It’s the early 2000s. Takashi Ishikawa and his crew are on an anti-terrorism operation with coalition forces somewhere in the Indian Ocean. They make up one of the 20-something submarines of the Japan Maritime Self-Defense Force—the Japanese Navy.
Conditions are cramped—the average submarine is little more than 10 meters wide. Crews of more than 80 are packed into tight confines—bunk bed next to bunk bed, officers next to new recruits.
Hundreds of meters underwater, crews work in isolation for months at a time. There’s radio silence—no TV or internet, no phone calls. Jobs crop up around the clock. Crew members take short naps—a few hours here, a few hours there—but never really sleep.
It’s a tough job, but Takashi made the most of it—the turbulent lifestyle, the pressure-cooker environment, and the leadership training prepared him for a career in business. Later, with an MBA on board, he completed the transition—from the military to management.
A child of Japan’s baby boomer generation, Takashi grew up in a big state-owned apartment block just outside of Tokyo. During his university years, he went to Thailand to teach Japanese to high school students in Bangkok—his first experience abroad.
“That experience inspired me and opened my mind to the world,” he says. “After university, I knew I wanted to do something connected to the world outside of Japan. My uncle was a naval officer, and I knew that if I joined the Navy, I would have the chance to travel.”
Takashi qualified as a junior grade lieutenant in the Japanese Navy—one of the strictest and most hardline organizations in the world. When Japanese Navy sailors march, they step forward with their left leg, never their right. Your posture, every detail in your behavior, has to follow some kind of rule.
After September 11th, 2001, while political chaos reigned on the surface, Takashi worked away from the spotlight—first, training with the US Navy in Hawaii, and then on an anti-terrorism submarine operation in the Indian Ocean. As a young liaison officer, he played a critical role for the Japanese as the link between two very different groups, helping his crew use and adopt new technology from the US.
“The Navy was the biggest challenge in my life—I cannot compare anything to it,” he says. “But, in the Navy, you feel like you are part of something, like part of a family—that’s something you can’t feel in the same way working in the private sector.
“Although it was a very difficult decision to leave the Navy, I never thought it was a job for life,” he continues. “After maybe 20 years in the Navy, you can become a decision-maker. However, in the first 10 or 20 years, it’s the same routine—constant training, no privacy, no space to create something new.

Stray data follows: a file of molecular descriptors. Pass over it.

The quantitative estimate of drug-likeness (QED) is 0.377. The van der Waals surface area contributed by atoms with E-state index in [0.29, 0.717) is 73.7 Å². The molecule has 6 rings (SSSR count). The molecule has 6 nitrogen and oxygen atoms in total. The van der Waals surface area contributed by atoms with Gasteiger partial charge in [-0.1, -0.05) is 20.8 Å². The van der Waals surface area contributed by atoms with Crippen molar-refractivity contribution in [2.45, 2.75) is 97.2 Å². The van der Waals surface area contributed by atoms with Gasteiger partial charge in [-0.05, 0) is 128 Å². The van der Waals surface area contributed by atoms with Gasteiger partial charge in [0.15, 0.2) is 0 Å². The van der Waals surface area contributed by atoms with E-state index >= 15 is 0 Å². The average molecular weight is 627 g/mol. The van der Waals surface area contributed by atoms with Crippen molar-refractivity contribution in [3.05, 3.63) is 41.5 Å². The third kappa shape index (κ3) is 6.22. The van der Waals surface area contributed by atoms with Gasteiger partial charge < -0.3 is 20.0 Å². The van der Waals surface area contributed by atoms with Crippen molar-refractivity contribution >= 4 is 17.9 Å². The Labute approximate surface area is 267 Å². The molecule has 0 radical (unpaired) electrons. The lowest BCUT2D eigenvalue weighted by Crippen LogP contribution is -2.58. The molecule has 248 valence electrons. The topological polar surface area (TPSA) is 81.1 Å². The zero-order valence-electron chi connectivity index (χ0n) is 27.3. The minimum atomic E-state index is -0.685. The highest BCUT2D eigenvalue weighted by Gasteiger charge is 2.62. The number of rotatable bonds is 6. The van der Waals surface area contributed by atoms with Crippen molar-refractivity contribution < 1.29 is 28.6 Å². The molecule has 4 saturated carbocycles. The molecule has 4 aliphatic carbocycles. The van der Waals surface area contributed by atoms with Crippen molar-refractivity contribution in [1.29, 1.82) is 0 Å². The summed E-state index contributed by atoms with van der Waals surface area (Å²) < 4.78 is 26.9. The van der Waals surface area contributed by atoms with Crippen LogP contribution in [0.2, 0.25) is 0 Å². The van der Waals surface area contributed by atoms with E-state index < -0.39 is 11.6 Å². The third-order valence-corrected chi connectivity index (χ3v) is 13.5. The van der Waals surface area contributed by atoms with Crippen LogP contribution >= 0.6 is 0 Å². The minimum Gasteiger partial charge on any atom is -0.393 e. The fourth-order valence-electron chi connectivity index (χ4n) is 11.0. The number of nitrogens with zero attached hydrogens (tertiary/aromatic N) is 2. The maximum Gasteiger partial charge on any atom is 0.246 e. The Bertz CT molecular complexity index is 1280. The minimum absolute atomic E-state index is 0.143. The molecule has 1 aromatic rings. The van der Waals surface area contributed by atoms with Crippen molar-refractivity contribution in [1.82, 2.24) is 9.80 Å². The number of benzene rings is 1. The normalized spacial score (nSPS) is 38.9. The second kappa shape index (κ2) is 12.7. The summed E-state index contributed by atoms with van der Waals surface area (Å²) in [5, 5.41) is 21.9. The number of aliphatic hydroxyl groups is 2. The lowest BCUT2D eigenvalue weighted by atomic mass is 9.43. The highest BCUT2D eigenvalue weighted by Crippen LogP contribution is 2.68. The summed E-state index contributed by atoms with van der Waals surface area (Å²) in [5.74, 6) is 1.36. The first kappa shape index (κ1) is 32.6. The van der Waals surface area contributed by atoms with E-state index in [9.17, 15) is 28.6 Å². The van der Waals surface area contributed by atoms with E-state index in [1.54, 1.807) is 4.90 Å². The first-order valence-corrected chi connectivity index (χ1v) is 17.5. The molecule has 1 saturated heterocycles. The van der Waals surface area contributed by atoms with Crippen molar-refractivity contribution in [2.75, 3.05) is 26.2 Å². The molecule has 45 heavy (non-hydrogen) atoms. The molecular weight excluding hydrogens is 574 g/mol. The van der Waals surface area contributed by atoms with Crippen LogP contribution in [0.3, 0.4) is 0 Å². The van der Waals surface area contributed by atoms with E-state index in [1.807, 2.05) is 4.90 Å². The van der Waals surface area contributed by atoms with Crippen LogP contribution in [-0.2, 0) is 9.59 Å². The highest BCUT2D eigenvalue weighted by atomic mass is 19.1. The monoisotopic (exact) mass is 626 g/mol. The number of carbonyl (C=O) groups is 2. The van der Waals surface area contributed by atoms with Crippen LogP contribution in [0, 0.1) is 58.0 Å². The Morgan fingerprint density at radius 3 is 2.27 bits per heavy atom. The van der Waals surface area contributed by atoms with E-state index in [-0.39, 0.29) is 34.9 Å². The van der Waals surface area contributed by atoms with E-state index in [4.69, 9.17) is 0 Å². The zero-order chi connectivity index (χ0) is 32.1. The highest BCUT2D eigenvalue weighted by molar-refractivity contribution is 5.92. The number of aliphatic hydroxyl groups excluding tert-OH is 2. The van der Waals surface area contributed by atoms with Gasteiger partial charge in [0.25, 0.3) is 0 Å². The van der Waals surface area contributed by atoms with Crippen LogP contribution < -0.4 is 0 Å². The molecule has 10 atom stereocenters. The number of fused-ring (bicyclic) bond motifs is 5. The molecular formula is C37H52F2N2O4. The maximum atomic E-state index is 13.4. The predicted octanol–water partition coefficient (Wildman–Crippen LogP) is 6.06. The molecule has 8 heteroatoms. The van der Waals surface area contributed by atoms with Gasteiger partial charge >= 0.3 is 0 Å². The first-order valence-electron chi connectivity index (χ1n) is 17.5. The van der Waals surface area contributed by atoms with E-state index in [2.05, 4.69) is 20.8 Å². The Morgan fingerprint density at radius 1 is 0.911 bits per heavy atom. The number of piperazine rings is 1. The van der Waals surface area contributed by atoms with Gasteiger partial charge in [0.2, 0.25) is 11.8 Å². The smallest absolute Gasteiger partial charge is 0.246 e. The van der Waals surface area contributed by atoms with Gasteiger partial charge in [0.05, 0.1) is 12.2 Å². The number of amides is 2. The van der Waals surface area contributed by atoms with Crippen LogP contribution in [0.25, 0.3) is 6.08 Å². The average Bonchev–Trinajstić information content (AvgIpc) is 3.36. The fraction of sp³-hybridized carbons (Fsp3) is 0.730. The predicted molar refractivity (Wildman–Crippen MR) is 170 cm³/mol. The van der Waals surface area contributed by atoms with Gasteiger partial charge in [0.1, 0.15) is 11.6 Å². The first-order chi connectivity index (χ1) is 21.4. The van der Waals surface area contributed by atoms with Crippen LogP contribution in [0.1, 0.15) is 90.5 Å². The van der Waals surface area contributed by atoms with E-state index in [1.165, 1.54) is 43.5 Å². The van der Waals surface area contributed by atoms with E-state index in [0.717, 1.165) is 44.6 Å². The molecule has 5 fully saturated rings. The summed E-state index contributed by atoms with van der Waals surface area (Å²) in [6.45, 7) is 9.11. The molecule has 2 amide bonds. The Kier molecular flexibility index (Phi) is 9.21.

“The more time I spent in the Navy, the more I thought about building a career in the business world.”
After leaving the Navy, Takashi spent seven years in IT—he’d seen the value of new technology from the US—advising consulting clients and developing solutions for banks.
But he was always one part of a bigger project—the decision-making was being done by someone else—and Takashi wanted to be the decision-maker. To take the next step in his career, he decided to do an MBA.
“At the time, China had been changing a lot,” he says. “The economy was booming and there was a lot of tech innovation coming from the Chinese market, with companies like Alibaba, Tencent, and Baidu. As an IT guy, I was very interested in China,” he continues.
“Plus, lots of Japanese graduate from famous MBA programs in US and Europe. I chose CKGSB to differentiate myself.”
Japan and China share a complicated past. Growing up, Takashi would sometimes watch a TV series where Japanese children left in China after World War Two were reunited with their families. “My memory of China is always connected somehow to World War Two,” he says.
Takashi joined CKGSB in September 2012, just as Sino-Japanese tensions flared over disputed islands in the East China Sea. Takashi was the only Japanese student in the MBA class. On his first week, there were public demonstrations in front of the Japanese embassy in Beijing.
But he was soon reassured by the support of his Chinese classmates at CKGSB—he traveled with them to visit the ancient Chinese capital, Xi’an. Through a CKGSB Executive MBA alum, he landed a summer internship, planning a digital market entry strategy at EY.
“The CKGSB MBA is not just about listening to lectures in a classroom,” he says. “It’s a real business experience.
“From my classmates and experiences in Beijing, I learned a lot, not only about IT, but about accounting, finance, investment strategy and supply chain,” he continues. “What I learned from CKGSB helps me in business today.”
After graduation, Takashi got his dream management job—project manager in the global IT department at Fast Retailing Co., Uniqlo’s holding company.
Now, he’s leading a global IT project on Radio Frequency Identification (RFID)—a new trend in fashion tech—making sure every item of Uniqlo clothing is microchipped, and giving the retailer better control over its supply chain and stock. Most of the factories he’s working with are in China—Takashi travels from Tokyo to Shanghai twice a month.
His next step is to develop a career based on his experience to date—to become a consultant and leading expert in the RFID technology space. It’s an ambitious plan but Takashi is well-prepared: “Even a very stressful time in business is nothing compared to the stress I had in the Navy,” he smiles.
With his naval background, plus the experience he gained from his MBA at CKGSB, he’s more than up for the challenge.
Written by Marco De Novellis from Business Because